The anti-serology test for tuberculosis has been banned by Union Health Ministry after an alarm raised by WHO of false test result. The major concern in this, according to Deputy DG of the TB division of the Health Ministry Dr Ashok Kumar, is that that this makes the patient who has tested falsely negative continues to suffer from his condition, and secondly if a poor patient is falsely tested positive, he has to shell out Rs 880 to Rs 1200 unnecessarily.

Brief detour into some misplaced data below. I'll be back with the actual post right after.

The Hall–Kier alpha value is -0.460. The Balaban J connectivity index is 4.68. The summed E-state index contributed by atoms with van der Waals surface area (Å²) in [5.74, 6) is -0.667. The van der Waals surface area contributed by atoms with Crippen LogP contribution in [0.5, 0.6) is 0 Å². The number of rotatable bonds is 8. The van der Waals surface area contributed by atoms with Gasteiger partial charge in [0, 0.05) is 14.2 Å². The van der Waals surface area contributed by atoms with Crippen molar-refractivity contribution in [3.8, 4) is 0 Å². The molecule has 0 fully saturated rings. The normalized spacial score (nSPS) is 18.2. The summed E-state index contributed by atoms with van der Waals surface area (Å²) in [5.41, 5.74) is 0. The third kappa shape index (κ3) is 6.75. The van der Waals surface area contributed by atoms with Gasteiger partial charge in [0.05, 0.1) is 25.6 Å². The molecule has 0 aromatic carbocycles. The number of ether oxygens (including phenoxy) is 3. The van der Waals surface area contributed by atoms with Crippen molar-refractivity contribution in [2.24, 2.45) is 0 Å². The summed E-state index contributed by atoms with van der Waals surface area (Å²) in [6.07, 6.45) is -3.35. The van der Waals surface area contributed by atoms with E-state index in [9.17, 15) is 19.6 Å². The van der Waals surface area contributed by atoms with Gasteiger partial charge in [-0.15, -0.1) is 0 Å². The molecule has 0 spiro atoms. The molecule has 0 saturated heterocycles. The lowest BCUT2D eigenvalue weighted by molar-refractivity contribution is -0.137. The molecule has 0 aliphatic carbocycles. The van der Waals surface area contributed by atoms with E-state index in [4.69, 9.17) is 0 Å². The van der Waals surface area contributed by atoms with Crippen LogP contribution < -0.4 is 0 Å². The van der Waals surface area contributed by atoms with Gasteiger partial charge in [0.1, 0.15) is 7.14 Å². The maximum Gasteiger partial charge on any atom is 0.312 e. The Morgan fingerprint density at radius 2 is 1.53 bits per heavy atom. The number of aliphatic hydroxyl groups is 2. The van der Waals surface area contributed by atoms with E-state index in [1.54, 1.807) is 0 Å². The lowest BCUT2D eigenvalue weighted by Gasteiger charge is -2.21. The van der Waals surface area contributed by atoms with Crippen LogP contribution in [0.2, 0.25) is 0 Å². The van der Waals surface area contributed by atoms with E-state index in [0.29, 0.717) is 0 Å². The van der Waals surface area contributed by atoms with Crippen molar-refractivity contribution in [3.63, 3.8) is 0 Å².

It has been proved that the anti-serology TB test gives false negative as well as false positive results. So, it can show a TB patient to be healthy and a person without TB to be infected. So, the genuine patients have to wait till their condition gets worse to get treatment. Moreover, people who do not have TB are made to take drugs unnecessarily which can increase the toxicity of their kidneys and brain.
To estimate the monetary and health loss of this false test, experts say that it can be gauged by the fact that 90 per cent of private doctors prescribe these tests. India adds 1.5 million new TB cases every year.
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